Class Constants in PHP | Object Oriented Concepts

Constants are a bit different than regular variables in PHP. Class Constants are immutable properties. Therefore, you cannot change the value after defining it for the first time. In this article, we will discuss Class Constants in PHP.

What are Class Constants in PHP?

It is possible to define Class Constants in PHP. A constant is an immutable class property. You can only define the value of a constant once as it remains unchangeable after that. There is no need to use the $ symbol for accessing them.

It is important to note that Class Constants in PHP must be an expression, and not a property or a function call. Also, a constant name should not be a reserved keyword (static, parent, self etc).

Class Constants in PHP are allocated once per class, and not for every instance.

When Should You Use Class Constants?

You must be thinking about deciding to choose when to use Class Constants. Here are some recommendations when you should chose Class Constants over regular variables:

  • If you think a particular value will never change during processing, you should define it as a constant.
  • You should define common properties like Database and Table names as constants.
  • Always avoid hard-coding. Hard-coding is mentioning a value directly in the code. What if you need to change that value after some time? You might have to search in multiple files if you have a large code-base. Constants will come in very handy in this case.

Defining a Class Constant in PHP

You can define a Class Constant in PHP using the const keyword.

<?php
	class TestClass {
		CONST DB_NAME = 'concatly';
		CONST PORT = 123;
	}
?>

The above code snippet defines two class constants in the class TestClass.

Accessing Constants Inside The Class

You can easily access constants using the self keyword within the class.

<?php
	class TestClass {
		CONST DB_NAME = 'concatly';
		CONST PORT = 123;

		public function printConstants() {
			echo self::DB_NAME;
			echo self::PORT;
		}
	}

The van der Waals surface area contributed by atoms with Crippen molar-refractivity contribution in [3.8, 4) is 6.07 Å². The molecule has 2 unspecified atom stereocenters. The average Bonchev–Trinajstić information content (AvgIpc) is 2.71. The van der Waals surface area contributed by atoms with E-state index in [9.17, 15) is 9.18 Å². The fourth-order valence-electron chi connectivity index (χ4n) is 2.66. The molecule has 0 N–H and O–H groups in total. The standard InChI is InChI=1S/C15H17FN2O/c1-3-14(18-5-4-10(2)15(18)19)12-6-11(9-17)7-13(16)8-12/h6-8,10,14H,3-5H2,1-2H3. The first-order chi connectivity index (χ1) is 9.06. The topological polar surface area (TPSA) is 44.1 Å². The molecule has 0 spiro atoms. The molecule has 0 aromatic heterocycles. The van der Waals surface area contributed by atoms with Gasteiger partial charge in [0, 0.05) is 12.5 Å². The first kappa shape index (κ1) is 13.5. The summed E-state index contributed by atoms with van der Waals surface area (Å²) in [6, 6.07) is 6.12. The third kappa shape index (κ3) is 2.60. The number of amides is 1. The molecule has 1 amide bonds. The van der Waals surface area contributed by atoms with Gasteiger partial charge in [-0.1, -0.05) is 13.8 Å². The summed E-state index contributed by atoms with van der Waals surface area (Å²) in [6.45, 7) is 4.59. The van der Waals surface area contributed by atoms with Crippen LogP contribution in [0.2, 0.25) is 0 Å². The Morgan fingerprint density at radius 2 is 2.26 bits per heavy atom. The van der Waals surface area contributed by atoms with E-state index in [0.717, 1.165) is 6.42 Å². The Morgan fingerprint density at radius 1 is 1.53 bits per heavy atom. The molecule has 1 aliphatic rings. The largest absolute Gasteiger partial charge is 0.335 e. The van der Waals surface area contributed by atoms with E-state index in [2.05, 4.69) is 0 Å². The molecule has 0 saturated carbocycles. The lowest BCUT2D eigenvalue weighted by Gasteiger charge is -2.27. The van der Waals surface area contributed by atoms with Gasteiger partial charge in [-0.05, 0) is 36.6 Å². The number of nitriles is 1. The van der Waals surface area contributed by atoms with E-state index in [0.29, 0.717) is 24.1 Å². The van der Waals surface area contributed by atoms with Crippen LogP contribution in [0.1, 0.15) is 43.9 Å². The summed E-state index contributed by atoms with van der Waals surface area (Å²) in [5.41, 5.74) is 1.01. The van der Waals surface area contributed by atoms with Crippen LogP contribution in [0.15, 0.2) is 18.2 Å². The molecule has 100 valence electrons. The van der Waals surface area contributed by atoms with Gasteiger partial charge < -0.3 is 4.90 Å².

$testObject = new TestClass();
	$testObject->printConstants();
        /*
        concatly123
        */
?>

Accessing Constants Outside The Class

Class Constants in PHP can be accessed outside the class using the Class Name along with a static call to the constant.

<?php
	class TestClass {
		CONST DB_NAME = 'concatly';
	}
	echo TestClass::DB_NAME;
	/*  concatly  */
?>

Visibility of Class Constants

Class Constants in PHP are public by default. Therefore, you can access any constant outside the class by statically accessing the constant with the class name.

As of PHP 7.1, it is possible to define visibility access with Class Constants.

<?php
	class TestClass {
		public CONST DB_NAME = 'concatly';
		private CONST PORT = 123;
	}
	echo TestClass::DB_NAME;
	/*  concatly  */
	
	echo TestClass::PORT;
	/*  Fatal error: Uncaught Error: Cannot access private const TestClass::PORT  */
?>

As shown in the above example, Fatal Error will be thrown if a private constant is accessed outside the class. You may read more about Access Modifiers on the other post.

Array Constants in PHP

Also, as of PHP 7.1, it is possible to have an array as a constant. This can be defined simply as the following:

<?php
	class TestClass {
		CONST TEST_ARRAY = array(
			'Ross', 'Rachael', 'Chandler'
		);
	}
	print_r(TestClass::TEST_ARRAY);
	/*
	Array
	(
	    [0] => Ross
	    [1] => Rachael
	    [2] => Chandler
	)
	*/
?>

Conclusion

Class Constants are very useful in defining properties that will remain unchanged. We discussed Class Constants in this article. You can also go through other articles on PHP.

Also, you may go through the PHP Official Documentation to know more about Class Constants.

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